Question: I’ve heard that cover crops are great for gardens. Is it true? What would you recommend?
Answer: Though it’s hard to believe that fall and winter are nearing, with luck it will happen, and bring our plants much needed rain. Of course predicting when is dicey, but now’s the time to think about putting in a cover crop for the winter.
Cover cropping is putting in an overwintered green crop, and it has several advantages. First, it is a soil improver that is produced on-site, and is therefore less likely to cause any problems with your soil’s nutrient balance. Second, a thick vegetative covering produces soil in much better condition for spring planting. Third, cover crops greatly help in controlling erosion from heavy winter rains.
And for those of us who are ever-anxious to start gardening at the earliest time in the spring, and are perpetually frustrated when the ground never seems to dry out enough to work, cover crops are the answer. The green plants form a dense leaf cover that stops the rain from beating directly on the garden. Result? The soil will be much drier and softer in the spring.
Premium content for only $0.99
For the most comprehensive local coverage, subscribe today.
Choices are many when choosing which cover crop to plant. Avoid like the plague red clover. I made the mistake of once planting it, and, though pretty, it took ages to get rid of. Vetch is another one to avoid, as the seeds can languish in the winter soil, emerging later in the spring as a hard-to-eliminate weed.
Best choices for the Northwest are crimson clover and small-seeded fava beans. You can get the seed in nurseries, farmer’s stores and online.
Here’s a quandary, however. This time of year, when you need to plant your cover crop, you still have plants growing in the beds. There’s an easy solution, however. If you interplant the seeds around the existing plants, by the time the cover crop plants need to stretch out, you will have harvested whatever was there to begin with.
Come spring you will cut the cover crop down (a lawnmower or weedwacker work well) and then turn the plant debris into the soil. You don’t even have to wait until all the cover crop has dissolved to plant. Consider the debris to be a bonus fertilizer for your new plants. If you can’t tolerate a temporarily messy bed, put the cuttings into your compost pile where they will decompose quickly.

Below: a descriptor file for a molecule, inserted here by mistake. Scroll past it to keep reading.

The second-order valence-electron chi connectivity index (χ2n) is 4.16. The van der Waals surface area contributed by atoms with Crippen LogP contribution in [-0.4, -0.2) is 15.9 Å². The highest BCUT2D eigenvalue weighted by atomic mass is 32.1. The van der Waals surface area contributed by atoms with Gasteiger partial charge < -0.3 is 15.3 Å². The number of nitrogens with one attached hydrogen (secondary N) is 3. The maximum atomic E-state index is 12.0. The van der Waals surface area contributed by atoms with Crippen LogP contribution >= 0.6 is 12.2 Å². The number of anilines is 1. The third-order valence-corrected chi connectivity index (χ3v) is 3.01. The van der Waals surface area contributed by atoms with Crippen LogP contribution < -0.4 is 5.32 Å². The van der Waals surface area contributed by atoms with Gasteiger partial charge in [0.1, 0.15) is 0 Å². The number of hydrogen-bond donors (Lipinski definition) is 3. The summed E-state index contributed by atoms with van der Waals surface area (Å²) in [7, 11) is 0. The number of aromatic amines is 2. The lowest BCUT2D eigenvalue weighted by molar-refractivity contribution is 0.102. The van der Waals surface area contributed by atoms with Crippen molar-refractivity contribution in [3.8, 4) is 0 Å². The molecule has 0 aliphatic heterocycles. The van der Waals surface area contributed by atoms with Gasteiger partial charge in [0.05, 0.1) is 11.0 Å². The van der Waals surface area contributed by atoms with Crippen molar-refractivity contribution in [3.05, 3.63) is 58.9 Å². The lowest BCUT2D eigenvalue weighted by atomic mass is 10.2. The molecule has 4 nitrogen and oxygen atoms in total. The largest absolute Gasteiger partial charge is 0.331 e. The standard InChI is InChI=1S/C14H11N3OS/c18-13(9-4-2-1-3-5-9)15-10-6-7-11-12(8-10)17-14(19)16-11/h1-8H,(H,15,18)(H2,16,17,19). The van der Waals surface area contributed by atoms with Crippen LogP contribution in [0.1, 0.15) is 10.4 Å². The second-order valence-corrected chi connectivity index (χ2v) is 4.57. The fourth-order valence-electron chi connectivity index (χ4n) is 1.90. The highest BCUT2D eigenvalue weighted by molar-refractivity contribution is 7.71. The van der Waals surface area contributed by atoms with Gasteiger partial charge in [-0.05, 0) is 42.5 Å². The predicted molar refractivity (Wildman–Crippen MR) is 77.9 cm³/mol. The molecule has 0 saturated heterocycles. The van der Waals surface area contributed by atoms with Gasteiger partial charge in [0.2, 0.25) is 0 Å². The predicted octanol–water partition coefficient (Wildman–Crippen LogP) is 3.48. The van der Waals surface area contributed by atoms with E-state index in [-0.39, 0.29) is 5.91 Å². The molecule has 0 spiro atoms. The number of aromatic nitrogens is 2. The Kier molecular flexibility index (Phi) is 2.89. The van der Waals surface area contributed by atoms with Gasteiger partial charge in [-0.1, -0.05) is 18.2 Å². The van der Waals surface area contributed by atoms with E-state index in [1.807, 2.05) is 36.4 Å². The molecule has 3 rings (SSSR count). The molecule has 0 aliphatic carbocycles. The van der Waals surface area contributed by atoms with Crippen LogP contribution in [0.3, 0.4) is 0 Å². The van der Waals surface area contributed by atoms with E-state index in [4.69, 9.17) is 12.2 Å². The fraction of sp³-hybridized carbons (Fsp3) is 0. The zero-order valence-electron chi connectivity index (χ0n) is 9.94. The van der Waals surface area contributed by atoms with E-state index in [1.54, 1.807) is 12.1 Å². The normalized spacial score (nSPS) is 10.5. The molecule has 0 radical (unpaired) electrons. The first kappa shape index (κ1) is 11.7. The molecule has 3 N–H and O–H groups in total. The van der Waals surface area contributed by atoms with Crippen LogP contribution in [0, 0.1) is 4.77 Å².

If you’re going to plant a cover crop, the time is between now and mid-August. It will need time to sprout and get some size before it’s too cold and wet.
Q: I don’t know about anyone else, but I am having a terrible time with something that’s ruining my beets, chard and spinach leaves. What could it be, and what can I do to stop it?
A: What you’re no doubt looking at is the damage that’s done by a small fly similar to the cabbage fly or carrot rust fly. The larvae tunnel through the leaves, leaving them ruined. No surprise it’s called a leaf miner.
Not much in the way of insecticide, synthetic or organic, will control the leaf miners, as they are within the leaves, and thus protected. However, floating row covers, put on just after the seedlings are large enough to thin and weed, and kept on until harvest, will do a good job of keeping them at bay. Be sure to completely secure the row cover. I’ve found that long boards do the best, read easiest, job.
Q: Though it’s great to grow vegetables in the summer, it’s in the winter when I really would like to have my garden producing. I know it’s possible, but how do I get started?
A: I find nothing so satisfying than harvesting greens for dinner in the winter. Now is the time to plan and act if you want to extend the season. In fact, you might be a little late for some plants, but there are many that you can still plant.
Here is a partial list of plants that can extend into the winter, or that you can plant for winter harvest: Brussels sprouts, carrots, collards, kale, chard, kohlrabi, leeks, onions and spinach.
Choose vegetables suitable for fall/winter gardening. Make sure where you plant them is well-drained, and choose the warmest location you have. Fertilize when planting, but not after the rains start. You may choose to use floating row covers, cloches, etc. to protect from hard freezes. Though there are fewer insect problems in winter, the rabbits, deer, slugs, and voles are still active, and you need to watch out for them.
My go-to resource is “Winter Gardening in the Maritime Northwest” by Binda Colebrook. Good information is also available from Washington State University Extension: gardening.wsu.edu.
Have fun, but start small. There’s always next year to expand your knowledge and your winter garden.
Gardener note: As you prune any trees or bushes, keep some of the branches to use as plant supports in your garden or pots. They are much more inconspicuous than something made of plastic or wood, and there is always an unending supply of them.
Kathleen Bander of Bellingham is a life-long gardener. Her column will appear in The Bellingham Herald weekly through the summer growing season. If you have a gardening question you'd like answered in the column, please email it to email@example.com. For more gardening information online, go to whatcom.wsu.edu/ch/mg.html.